States turn down vacccines; US to send supplies to India
The U.S. drop in demand is leading some states to turn down vaccine shipments.
Louisiana has stopped asking the federal government for its full allotment of COVID-19 vaccine. In Mississippi, officials asked the federal government to ship vials in smaller packages so they don’t go to waste. About half of Iowa’s counties have stopped asking for new doses from the state.
And even as Kansas remains far from reaching the coveted public health standard of herd immunity against COVID-19 – essentially starving off the virus because it runs out of vulnerable bodies – more than 60 counties turned down their weekly allotment of vaccine doses.
“Herd immunity is great and 80% sounds wonderful,” said Karen Winkelman, a nurse and the Barton County health director in Kansas. Barton County has given at least one dose of the vaccine to about 30% of its adults compared with 36.4% across the state.
“But I don’t think we would ever reach that,” she added.
Some are urging federal officials to send more vaccines to places where there is demand – rather than allocate them based on population – including in Massachusetts where Republican Gov. Charlie Baker said on Thursday that the state could administer two to three times more doses per day if they had more supply.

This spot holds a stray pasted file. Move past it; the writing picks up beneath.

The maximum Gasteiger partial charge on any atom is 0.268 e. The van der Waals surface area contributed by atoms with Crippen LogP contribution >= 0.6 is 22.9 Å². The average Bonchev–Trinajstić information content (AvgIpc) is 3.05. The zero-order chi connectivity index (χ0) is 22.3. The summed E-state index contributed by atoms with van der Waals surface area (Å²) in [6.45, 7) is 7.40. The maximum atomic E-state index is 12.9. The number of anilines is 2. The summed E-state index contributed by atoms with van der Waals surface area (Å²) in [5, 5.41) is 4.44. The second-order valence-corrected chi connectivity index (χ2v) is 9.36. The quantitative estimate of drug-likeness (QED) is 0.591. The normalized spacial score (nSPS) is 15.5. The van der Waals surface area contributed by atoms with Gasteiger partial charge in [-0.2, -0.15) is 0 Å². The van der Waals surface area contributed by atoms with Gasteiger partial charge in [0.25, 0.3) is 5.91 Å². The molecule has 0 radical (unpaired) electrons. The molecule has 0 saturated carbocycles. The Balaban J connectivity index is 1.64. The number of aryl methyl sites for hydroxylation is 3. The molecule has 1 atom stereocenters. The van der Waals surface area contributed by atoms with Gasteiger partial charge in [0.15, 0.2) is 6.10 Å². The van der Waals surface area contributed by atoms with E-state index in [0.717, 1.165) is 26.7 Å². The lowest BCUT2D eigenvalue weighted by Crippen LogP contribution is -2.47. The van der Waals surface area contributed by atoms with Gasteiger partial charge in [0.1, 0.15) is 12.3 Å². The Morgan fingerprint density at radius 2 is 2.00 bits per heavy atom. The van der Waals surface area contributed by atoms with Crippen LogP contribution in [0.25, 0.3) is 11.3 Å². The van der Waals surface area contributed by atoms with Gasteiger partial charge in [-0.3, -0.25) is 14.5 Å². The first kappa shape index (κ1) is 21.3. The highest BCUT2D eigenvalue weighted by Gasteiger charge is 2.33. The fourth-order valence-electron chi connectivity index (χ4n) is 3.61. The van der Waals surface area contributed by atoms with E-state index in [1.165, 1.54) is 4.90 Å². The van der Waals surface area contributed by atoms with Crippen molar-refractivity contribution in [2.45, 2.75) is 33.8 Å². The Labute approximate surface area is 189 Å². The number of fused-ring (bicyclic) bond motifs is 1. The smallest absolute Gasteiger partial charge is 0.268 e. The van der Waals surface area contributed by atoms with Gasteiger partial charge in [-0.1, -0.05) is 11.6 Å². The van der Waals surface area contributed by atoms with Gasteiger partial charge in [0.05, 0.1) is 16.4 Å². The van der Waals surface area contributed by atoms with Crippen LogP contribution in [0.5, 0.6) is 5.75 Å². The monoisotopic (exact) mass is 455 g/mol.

– Abigail Censky, Topeka Capital-Journal
Also in the news:
►A suburban Minneapolis nursing home has paid the state’s largest fine – $27,100 – for a coronavirus violation. David Kolleh died last May at Sholom Community Alliance, which was cited for failing to provide an adequate respiratory program for workers.
►Three out of every five Coloradans hospitalized for COVID-19 since mid-March were younger than 60, indicating to some a flipping of the virus surge as the vaccine protects seniors, reported the Denver Post.
►Alaska Airlines has banned an Alaska state senator from its flights, saying she refused to follow mask requirements. State Sen. Lora Reinbold of Eagle River was recorded last week at Juneau International Airport apparently arguing with airport and Alaska Airlines staff about mask policies.
►At least 16 states have begun administering the Johnson & Johnson COVID vaccine after their governors signed off on resuming the use of the one-dose shot.
📈 Today’s numbers: The U.S. has more than 32 million confirmed coronavirus cases and 572,100 deaths, according to Johns Hopkins University data. The global totals: More than 147 million cases and 3.1 million deaths. More than 290.6 million vaccine doses have been distributed in the U.S. and 228.6 million have been administered, according to the Centers for Disease Control and Prevention.
📘 What we’re reading: Have a loved one who doesn’t want to get the COVID-19 vaccine? Here’s how to talk to them.
The University of California San Francisco has reported the first known case of a male in the United States developing a blood clot after receiving the Johnson & Johnson vaccine. More than a dozen previous cases involved women under 50. The UCSF case was a Bay Area resident in his early 30s who got a clot in his leg and was hospitalized, officials told the San Francisco Chronicle. The patient, who was improving and scheduled to leave the hospital in a few days, received his Johnson & Johnson shot on April 8 and began to experience escalating pain in the lower back and leg on April 16, UCSF said.